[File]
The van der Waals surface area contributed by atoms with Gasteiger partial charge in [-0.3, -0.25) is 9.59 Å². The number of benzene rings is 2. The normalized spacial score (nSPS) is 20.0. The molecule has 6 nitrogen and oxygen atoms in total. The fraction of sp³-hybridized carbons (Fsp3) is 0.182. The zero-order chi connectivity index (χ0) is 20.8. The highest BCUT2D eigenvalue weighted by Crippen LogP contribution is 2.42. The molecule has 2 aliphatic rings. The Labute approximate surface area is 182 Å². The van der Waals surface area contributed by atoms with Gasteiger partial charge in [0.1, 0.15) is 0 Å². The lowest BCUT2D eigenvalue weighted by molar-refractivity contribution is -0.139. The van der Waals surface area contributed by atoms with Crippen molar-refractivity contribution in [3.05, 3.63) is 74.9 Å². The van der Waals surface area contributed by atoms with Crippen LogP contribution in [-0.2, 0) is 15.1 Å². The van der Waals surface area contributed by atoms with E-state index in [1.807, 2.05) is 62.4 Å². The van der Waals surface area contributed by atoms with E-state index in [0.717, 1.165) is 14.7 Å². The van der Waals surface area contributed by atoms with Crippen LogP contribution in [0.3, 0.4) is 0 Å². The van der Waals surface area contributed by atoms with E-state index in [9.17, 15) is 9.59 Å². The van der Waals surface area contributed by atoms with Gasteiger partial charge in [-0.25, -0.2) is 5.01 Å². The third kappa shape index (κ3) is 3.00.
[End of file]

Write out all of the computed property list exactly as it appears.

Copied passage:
The van der Waals surface area contributed by atoms with Gasteiger partial charge in [-0.3, -0.25) is 9.59 Å². The number of benzene rings is 2. The normalized spacial score (nSPS) is 20.0. The molecule has 6 nitrogen and oxygen atoms in total. The fraction of sp³-hybridized carbons (Fsp3) is 0.182. The zero-order chi connectivity index (χ0) is 20.8. The highest BCUT2D eigenvalue weighted by Crippen LogP contribution is 2.42. The molecule has 2 aliphatic rings. The Labute approximate surface area is 182 Å². The van der Waals surface area contributed by atoms with Gasteiger partial charge in [0.1, 0.15) is 0 Å². The lowest BCUT2D eigenvalue weighted by molar-refractivity contribution is -0.139. The van der Waals surface area contributed by atoms with Crippen molar-refractivity contribution in [3.05, 3.63) is 74.9 Å². The van der Waals surface area contributed by atoms with Crippen LogP contribution in [-0.2, 0) is 15.1 Å². The van der Waals surface area contributed by atoms with E-state index in [1.807, 2.05) is 62.4 Å². The van der Waals surface area contributed by atoms with E-state index in [0.717, 1.165) is 14.7 Å². The van der Waals surface area contributed by atoms with Crippen LogP contribution in [0.3, 0.4) is 0 Å². The van der Waals surface area contributed by atoms with E-state index in [9.17, 15) is 9.59 Å². The van der Waals surface area contributed by atoms with Gasteiger partial charge in [-0.25, -0.2) is 5.01 Å². The third kappa shape index (κ3) is 3.00.